Oriental Screen Borders
Oriental screens hand-painted with Chinese designs have beautiful ornamental borders. Folding screen border patterns should be divided into inner,
middle and outer borders. The most detailed borders are usually found on the front of the folding screens. The compositions painted on the
folding screens' borders cover themes that were very common in every-day Chinese life and symbolized wealth, longevity and good luck.
These themes are frequently found in all oriental decorative arts.
Decorative patterns on the oriental folding screens are usually combined with floral or other motifs. Sometimes a double border pattern is
used on oriental screens. This involves two thin borders being placed alongside each other. Most of the oriental folding screens have all three
types of borders but there are some where one of the decorations is missing or with only one border. Japanese style folding screens usually do
not have borders and the design flowing from one screen's panel to the next.
Rich ornamental finely detailed outer border surrounding the main composition. Traditional Chinese court scene is depicted in perspective
and runs from the bottom of the left-hand corner of the folding screens to the upper right. Composition of these screens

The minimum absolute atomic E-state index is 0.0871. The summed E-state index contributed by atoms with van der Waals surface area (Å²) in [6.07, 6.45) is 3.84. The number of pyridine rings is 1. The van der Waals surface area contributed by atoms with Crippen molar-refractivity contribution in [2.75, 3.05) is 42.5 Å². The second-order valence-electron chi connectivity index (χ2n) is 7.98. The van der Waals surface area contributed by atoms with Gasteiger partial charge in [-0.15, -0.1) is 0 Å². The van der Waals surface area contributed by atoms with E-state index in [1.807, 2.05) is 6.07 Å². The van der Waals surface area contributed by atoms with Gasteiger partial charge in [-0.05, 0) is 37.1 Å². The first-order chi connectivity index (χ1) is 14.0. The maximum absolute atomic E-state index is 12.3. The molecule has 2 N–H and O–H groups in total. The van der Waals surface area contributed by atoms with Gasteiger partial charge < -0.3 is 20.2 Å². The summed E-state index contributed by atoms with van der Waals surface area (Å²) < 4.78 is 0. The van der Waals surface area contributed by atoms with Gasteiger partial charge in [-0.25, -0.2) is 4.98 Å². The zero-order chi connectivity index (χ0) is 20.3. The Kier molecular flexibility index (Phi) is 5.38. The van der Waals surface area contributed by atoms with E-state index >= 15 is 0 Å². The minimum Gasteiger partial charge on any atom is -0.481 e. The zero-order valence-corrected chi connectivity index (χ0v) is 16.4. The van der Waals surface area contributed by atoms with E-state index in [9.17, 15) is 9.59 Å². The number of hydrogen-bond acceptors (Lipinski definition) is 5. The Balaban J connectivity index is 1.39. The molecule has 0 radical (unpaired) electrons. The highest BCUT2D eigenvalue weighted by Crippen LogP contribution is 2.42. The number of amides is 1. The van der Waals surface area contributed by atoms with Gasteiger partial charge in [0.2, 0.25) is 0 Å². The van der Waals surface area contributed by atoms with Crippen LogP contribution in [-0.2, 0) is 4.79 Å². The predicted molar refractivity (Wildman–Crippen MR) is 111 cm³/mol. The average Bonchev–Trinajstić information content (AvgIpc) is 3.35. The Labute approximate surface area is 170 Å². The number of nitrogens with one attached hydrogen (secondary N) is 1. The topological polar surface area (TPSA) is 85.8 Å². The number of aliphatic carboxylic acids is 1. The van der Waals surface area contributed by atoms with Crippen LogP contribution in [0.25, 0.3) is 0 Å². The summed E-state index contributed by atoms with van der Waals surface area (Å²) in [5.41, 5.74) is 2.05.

usually has a definite foreground and background. On the bottom part of this folding screen you can see what is called a "central border".
One of the most popular decorative motifs used on the central border of the folding screens is "hundred antiquities". "Antiquities" was the
name giving to Chinese prehistoric objects made of jade or bronze while "a thousand" or "a hundred" meant a large number. Generally items painted
on the central border of the folding oriental screen reflecting a wish on the part of the giver. The screens border usually includes some of the
eight good luck tokens, the eight treasures, the four arts, the four treasures. The eight good luck tokens were originally a Buddhist symbols, and are
the wheel of the low, the conch shell, a parasol, a canopy offering protection to all living creatures, a lotus, a vase or jar with a cover,
two wish and the endless knot.
The eight treasures may originally have symbolized precious gifts but in the Ming and Qing periods they represented a wish for prosperity. They are
painted on the decorative screen in a very simple stylized form. The four treasures were the four "priceless jewels" in a Chinese scholar's study:
paper, ink, paintbrush, ink and ink stone. The reproduction of those items on the panel of the decorative folding screen may have symbolized the wish
for a successful career. A book with rolls of silk together with a vase or planter containing flowers represent good wishes in academic achievements.
100 antiquities are the most common subjects for the center border of the oriental decorative folding screens. China has a lot of picturesque places
that were frequently glorified both in literature and in the arts